But we’ll get to that in a minute. I just have some quick thoughts about two rookie mistakes from the same play during last night’s game — Colorado’s first goal. The first mistake was from Nick Leddy, who was the victim of a bouncing puck, and incredibly speedy pair of forwards, and getting caught flat-footed in the attacking zone.
Sitting on the right point and fielding a pass from his mate Niklas Hjalmarsson, the puck bounces over Leddy’s stick, takes a Colorado carom off the boards, and it’s off to the races. What could he have done differently? The only thing that comes to mind is sacrificing the attacking zone: going to one knee to field the pass coming across from Hammer, using his hands to settle the puck down (keeping it in front of him and pushing it into the neutral zone, away from the Avalanche forwards), and having the team re-group. Other that that, the kid lost a foot race against one of the speediest guys in the league, pure and simple.
Credit to Coach Joel Quenneville, however: he still kept the kid out there, and Leddy put in a solid effort in 19+ minutes in place of the injured Brian Campbell. As he matures he is going to be a valuable asset to the team. However, it appears at this point that he’s not over the holy-shit-I’m-in-the-NHL jitters. This time last year, Leddy was trying to persuade a lovely young Scandahoovian girl to write his English paper for him. Now he’s skating alongside Olympic gold medalists. That would screw with anybody’s perspective.
The other rookie mistake was from 10-year NHL veteran Marty Turco. And this is where Jeff and I disagree. Turco was not the reason the game went into overtime; he’s the reason the Blackhawks didn’t win it in regulation.
Defensemen are taught from an early age: in a 2-on-1, play the pass. Play the PASS, play the PASS, PLAY THE PASS. This means that you never, EVER, stop covering the guy *without* the puck. Why?
First of all, it eliminates confusion between you and your goaltender as to who is covering whom. Secondly, it leaves the situation as a 1-on-0, and usually from a bad angle.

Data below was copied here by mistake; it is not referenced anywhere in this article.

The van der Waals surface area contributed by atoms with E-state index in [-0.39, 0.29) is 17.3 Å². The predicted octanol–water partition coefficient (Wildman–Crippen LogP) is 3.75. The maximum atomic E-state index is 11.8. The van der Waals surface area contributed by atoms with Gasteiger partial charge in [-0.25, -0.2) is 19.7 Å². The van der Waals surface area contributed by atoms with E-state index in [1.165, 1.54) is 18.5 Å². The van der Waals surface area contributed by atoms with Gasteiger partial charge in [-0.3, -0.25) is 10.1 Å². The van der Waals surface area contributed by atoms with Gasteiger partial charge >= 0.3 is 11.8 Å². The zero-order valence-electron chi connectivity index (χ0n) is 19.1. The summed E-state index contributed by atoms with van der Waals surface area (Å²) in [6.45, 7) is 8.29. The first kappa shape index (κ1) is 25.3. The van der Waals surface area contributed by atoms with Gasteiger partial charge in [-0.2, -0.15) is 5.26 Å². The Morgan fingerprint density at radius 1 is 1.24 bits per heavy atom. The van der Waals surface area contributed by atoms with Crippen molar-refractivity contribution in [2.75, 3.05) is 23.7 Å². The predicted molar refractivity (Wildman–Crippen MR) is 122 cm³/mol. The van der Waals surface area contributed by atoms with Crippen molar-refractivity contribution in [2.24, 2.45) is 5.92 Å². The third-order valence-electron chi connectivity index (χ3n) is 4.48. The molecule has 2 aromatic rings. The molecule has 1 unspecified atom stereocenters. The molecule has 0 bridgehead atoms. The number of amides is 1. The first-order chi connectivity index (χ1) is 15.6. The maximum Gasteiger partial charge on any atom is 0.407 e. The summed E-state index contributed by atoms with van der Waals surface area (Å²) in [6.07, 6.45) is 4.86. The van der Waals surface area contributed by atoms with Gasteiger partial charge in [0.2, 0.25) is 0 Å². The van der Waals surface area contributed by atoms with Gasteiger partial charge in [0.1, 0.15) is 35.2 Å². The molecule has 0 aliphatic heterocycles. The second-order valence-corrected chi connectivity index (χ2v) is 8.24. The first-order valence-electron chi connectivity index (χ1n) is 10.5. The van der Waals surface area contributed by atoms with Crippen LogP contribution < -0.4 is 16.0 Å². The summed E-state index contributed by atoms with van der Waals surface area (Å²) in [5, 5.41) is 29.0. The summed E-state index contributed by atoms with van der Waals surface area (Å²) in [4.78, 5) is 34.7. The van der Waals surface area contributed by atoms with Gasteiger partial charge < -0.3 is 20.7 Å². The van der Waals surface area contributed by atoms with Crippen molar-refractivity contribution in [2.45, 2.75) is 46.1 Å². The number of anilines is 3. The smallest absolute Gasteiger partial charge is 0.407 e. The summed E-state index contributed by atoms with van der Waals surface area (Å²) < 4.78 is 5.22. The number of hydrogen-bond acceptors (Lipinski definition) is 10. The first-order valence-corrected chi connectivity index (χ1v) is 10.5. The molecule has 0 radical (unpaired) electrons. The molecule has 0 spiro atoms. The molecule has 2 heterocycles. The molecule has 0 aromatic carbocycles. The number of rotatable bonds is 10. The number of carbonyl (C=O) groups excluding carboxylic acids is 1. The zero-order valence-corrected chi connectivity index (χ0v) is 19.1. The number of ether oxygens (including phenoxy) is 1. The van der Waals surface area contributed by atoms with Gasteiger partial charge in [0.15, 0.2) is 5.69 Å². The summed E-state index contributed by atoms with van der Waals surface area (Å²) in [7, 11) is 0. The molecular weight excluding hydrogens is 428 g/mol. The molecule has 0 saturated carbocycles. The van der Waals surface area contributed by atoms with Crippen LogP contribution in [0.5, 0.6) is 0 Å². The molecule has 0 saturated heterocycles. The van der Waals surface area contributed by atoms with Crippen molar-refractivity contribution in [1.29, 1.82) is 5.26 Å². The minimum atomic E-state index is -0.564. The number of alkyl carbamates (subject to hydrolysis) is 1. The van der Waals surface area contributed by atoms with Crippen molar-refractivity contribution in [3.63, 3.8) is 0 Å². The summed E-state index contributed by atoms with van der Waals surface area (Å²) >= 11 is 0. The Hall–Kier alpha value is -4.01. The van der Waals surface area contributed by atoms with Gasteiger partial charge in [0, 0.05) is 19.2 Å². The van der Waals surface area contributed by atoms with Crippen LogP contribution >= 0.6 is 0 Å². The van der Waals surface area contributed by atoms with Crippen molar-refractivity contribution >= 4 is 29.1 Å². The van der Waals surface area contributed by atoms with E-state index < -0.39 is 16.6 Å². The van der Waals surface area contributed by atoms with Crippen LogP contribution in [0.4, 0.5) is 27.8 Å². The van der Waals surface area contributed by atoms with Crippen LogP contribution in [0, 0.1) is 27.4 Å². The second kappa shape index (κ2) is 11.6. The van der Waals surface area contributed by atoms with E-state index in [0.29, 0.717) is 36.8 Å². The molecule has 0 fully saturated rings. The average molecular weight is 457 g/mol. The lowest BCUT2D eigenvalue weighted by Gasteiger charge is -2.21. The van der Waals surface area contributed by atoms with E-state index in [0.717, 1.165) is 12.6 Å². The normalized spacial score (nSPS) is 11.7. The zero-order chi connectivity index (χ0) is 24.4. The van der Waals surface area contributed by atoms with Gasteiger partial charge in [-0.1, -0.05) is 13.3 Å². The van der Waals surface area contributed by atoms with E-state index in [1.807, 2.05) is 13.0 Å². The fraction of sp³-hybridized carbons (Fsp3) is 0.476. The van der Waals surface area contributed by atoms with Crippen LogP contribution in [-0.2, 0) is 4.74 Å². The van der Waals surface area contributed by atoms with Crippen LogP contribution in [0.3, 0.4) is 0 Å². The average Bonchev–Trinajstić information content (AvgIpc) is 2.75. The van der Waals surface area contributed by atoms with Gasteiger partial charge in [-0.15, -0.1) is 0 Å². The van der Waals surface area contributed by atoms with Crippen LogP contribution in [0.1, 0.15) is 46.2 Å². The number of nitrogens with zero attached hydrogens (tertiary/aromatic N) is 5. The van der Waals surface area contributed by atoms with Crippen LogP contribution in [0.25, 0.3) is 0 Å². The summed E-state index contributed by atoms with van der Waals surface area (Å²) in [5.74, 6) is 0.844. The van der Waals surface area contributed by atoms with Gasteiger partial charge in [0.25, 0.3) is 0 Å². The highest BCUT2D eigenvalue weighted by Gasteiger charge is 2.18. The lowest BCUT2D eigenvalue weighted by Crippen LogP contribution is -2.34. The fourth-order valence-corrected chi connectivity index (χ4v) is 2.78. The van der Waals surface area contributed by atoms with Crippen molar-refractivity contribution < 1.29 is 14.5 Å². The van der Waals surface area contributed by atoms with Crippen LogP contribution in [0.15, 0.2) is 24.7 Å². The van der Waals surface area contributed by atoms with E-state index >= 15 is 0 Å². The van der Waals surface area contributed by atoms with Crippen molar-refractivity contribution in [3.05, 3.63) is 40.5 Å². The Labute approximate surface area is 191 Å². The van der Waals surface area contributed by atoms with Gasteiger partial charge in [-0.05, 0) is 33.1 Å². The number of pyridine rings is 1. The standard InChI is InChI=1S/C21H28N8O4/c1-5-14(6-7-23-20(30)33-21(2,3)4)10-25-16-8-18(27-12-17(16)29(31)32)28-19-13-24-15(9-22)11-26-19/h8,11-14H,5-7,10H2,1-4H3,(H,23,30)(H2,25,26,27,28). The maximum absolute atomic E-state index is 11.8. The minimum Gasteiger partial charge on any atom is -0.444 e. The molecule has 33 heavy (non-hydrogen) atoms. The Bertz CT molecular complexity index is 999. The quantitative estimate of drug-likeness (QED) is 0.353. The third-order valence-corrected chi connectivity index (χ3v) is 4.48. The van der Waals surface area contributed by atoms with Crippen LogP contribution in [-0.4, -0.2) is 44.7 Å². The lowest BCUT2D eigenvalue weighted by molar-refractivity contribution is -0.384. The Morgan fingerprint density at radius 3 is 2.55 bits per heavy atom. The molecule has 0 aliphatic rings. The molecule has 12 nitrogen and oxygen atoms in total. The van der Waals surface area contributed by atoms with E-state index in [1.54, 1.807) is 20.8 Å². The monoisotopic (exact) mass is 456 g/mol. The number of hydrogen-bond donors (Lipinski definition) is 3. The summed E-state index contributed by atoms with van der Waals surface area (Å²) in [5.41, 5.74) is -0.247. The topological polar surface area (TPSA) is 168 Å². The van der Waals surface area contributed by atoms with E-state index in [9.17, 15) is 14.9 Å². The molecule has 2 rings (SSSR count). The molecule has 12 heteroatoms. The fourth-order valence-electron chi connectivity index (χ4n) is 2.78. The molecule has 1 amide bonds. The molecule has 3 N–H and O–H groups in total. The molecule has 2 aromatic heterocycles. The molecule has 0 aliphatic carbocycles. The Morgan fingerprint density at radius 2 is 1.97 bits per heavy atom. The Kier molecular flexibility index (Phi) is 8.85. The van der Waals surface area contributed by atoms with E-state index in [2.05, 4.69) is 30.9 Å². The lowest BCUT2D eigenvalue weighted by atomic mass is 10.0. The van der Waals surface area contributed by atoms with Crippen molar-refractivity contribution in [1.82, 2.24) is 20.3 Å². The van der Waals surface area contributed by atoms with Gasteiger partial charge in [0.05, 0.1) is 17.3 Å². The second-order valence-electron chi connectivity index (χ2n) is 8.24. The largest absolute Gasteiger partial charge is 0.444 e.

The path from the blue line to the net is a funnel. The further you can push the attacking forwards towards the goal, the less lateral room they have to maneuver, and the fewer shot options they have available. You keep them thinking about the pass/shoot decision until they’re so far down they’ve (still) got nobody to pass to very little open net to shoot at. That gives the advantage to the goaltender, and all of a sudden your 2-on-1 isn’t so scary anymore.
For this reason, they tell goaltenders from an early age, play the shooter. That’s where Mr. Turco fucked up.
As Nick Leddy was out of sight behind the play, it became a 2-on-1 towards our goal with Niklas Hjalmarsson busting his meatballs to cover the guy in the slot. This put Avs forward Chris Stewart carrying the puck off on the left circle with nobody to get a (decent) pass to. Perfect, right? Turco can stop that, right?
No. Turco was playing the pass, standing so far out of his crease I could have parked the U.S.S. Constellation, two of it’s tender ships and a life raft between him and the goal post, leaving Stewart to flick a wrist shot past Turco. An 8-year-old could have buried that shot with his skates untied. Fool-idiot rookie mistake.
I’m not saying we should have kept Antti Niemi, that ship has sailed. I disagree with the selection of Turco for just this reason. His performance is a balancing act, alternating between bailing the team out of deep doo-doo with Rogie Vachon acrobatics, and letting in crap goals like this one. If Turco hugs the post on this play like he’s supposed to, then the game is tied 2-2 going into the 3rd, and the Hawks win in regulation.